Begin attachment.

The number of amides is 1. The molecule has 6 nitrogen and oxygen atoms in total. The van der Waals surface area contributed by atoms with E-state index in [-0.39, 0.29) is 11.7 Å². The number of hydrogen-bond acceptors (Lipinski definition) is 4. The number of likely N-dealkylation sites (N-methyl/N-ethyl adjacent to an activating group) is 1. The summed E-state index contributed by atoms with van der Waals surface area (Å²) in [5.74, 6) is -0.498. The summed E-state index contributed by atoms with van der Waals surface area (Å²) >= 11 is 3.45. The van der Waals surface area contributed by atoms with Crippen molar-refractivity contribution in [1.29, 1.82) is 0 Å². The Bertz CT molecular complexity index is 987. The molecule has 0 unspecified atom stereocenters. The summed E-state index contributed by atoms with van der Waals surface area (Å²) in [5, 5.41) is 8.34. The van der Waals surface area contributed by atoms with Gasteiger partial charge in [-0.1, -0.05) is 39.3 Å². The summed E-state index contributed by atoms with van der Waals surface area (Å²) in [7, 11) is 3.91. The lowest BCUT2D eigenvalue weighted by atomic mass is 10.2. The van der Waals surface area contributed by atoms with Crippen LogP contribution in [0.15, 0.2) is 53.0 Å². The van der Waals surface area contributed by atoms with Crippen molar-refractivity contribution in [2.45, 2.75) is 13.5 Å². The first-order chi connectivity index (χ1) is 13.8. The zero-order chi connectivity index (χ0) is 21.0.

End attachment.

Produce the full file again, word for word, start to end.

The number of amides is 1. The molecule has 6 nitrogen and oxygen atoms in total. The van der Waals surface area contributed by atoms with E-state index in [-0.39, 0.29) is 11.7 Å². The number of hydrogen-bond acceptors (Lipinski definition) is 4. The number of likely N-dealkylation sites (N-methyl/N-ethyl adjacent to an activating group) is 1. The summed E-state index contributed by atoms with van der Waals surface area (Å²) in [5.74, 6) is -0.498. The summed E-state index contributed by atoms with van der Waals surface area (Å²) >= 11 is 3.45. The van der Waals surface area contributed by atoms with Crippen molar-refractivity contribution in [1.29, 1.82) is 0 Å². The Bertz CT molecular complexity index is 987. The molecule has 0 unspecified atom stereocenters. The summed E-state index contributed by atoms with van der Waals surface area (Å²) in [5, 5.41) is 8.34. The van der Waals surface area contributed by atoms with Gasteiger partial charge in [-0.1, -0.05) is 39.3 Å². The summed E-state index contributed by atoms with van der Waals surface area (Å²) in [7, 11) is 3.91. The lowest BCUT2D eigenvalue weighted by atomic mass is 10.2. The van der Waals surface area contributed by atoms with Crippen LogP contribution in [0.15, 0.2) is 53.0 Å². The van der Waals surface area contributed by atoms with Crippen molar-refractivity contribution in [2.45, 2.75) is 13.5 Å². The first-order chi connectivity index (χ1) is 13.8. The zero-order chi connectivity index (χ0) is 21.0.